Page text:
The Weight of Authority

In the first section of this discussion, we have simply undertaken a basic ‘duty of inquiry’ into some of the basic concepts and implications underpinning the standard cosmological model. While humanity has always had an interest in the stars, we might trace the roots of 'modern' cosmology back to the publication of Einstein’s general theory of relativity in 1916. At this point, the model began to change from an infinite and static universe to one that was finite and dynamic.

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Today, the consensus or weight of authority appears to support the model of a finite and dynamic universe, at least, as understood within the scope of the Big Bang model; although a number of caveats and modifications have been made to this model along the way.

  •  In principle, general relativity is said to explain how the gravitational effects of the energy-density of the universe results in the spacetime geometry of the universe.

  • At the largest scale, the cosmological principle assumes the energy-density of the universe to be both homogeneous and isotropic.

  • Einstein originally thought the universe was essentially a static system, which required a constant to be added to the model in order maintain the static state, which became known as the cosmological constant [Λ].

  • Einstein later accepted that a static and homogeneous distribution of galaxies would be inherently unstable, i.e. the universe as a thermodynamic system must either expand or contract.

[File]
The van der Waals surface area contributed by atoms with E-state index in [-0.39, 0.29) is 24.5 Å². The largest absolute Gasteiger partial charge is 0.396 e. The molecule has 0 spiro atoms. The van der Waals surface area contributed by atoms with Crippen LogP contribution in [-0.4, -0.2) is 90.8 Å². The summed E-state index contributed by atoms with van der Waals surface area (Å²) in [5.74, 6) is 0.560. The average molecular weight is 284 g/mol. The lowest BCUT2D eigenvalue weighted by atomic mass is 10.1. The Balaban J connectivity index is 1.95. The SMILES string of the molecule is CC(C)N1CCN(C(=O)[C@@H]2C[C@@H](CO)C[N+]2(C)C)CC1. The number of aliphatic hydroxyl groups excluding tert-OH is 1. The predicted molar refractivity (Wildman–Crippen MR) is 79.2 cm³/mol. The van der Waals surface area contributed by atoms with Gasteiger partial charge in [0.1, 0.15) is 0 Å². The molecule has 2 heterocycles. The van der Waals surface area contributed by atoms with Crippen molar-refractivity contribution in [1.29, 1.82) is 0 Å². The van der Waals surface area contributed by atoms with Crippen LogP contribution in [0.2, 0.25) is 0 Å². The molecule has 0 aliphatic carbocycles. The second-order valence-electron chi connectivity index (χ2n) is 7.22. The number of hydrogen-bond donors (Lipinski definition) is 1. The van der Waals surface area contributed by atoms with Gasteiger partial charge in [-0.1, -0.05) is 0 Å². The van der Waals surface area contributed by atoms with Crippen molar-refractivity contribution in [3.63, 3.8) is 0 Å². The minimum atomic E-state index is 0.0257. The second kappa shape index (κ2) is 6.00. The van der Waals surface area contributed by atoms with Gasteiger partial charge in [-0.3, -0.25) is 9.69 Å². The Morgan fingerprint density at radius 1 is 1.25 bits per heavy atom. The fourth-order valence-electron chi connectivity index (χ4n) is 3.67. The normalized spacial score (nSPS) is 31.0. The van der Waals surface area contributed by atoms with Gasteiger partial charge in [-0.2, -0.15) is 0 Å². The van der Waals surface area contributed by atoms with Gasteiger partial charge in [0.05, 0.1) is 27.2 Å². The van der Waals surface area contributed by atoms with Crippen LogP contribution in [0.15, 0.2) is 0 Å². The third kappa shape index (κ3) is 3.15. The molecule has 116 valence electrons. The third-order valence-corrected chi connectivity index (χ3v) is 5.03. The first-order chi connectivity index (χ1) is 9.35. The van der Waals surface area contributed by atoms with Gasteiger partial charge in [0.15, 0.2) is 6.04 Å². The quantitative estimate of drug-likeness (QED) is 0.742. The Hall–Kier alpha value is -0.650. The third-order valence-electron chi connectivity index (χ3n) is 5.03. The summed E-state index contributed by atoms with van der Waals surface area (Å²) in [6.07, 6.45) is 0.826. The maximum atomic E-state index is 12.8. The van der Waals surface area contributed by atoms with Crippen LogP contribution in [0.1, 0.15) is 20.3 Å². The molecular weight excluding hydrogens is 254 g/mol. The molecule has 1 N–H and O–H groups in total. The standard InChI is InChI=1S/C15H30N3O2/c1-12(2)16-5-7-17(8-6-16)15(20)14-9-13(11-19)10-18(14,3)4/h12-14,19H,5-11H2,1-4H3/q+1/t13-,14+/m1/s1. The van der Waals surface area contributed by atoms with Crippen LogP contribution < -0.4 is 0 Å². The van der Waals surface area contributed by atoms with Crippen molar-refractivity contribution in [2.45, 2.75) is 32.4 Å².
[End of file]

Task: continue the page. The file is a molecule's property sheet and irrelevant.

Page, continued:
• Today, the cosmological constant [Λ] is still in used, but it is now often interpreted in the context of a vacuum energy density, which is sometime thought to manifest itself as dark energy.

  • Contrary to it name, the Big Bang does not describe the expansion of the universe in terms of something that can be liken to an explosion. Therefore, it is difficult to understand how the continued expansion of the universe was initially explained. 

So, in brief, this is the starting point for the next stage of the discussion. As indicated, Einstein’s matter-dominated universe required the cosmological constant [Λ] in order to maintain a static universe. However, this model was only metastable, as any perturbation would cause either collapse or expansion. In contrast, another model known as the ‘deSitter model' considered a conceptual universe with no matter, only the cosmological constant [Λ], which led to a run-away exponential expansion. Finally, in the same basic timeframe as Einstein and deSitter, Alexander Friedmann found a solution within general relativity, which suggested a model inclusive of matter and radiation that could be extrapolated back in time towards a singularity of infinite density. As alluded to by Olbers’ Paradox, a homogeneous, but unchanging universe would cause every line of sight to end on a star and result in the night sky being as bright as the surface of the Sun. As such, the idea of a static universe was rejected in favour of an expanding universe, e.g. de Sitter and/or Friedman models, which were thought better able to explain the observed dark night sky.

But why is reference to the ‘deSitter’ model required in a universe that is known to contain matter?

Although, much of the next section of the discussion will focus on the Friedmann model, the mass-energy density of an expanding universe has led to the idea that normal matter now only accounts for 4% of the observable universe. Equally, if the universe continues to expand, the figure of 4% will continue to fall towards zero, see cosmic calculator for details, such that the dominant energy density of the universe will be eventually defined by only the cosmological constant [Λ] or what is also known as dark energy. Therefore, such a universe would approach the description of the deSitter model. However, before we become too attached to any of these models, we need to consider the weight of authority, and evidence, which underpins the current accepted model of cosmology.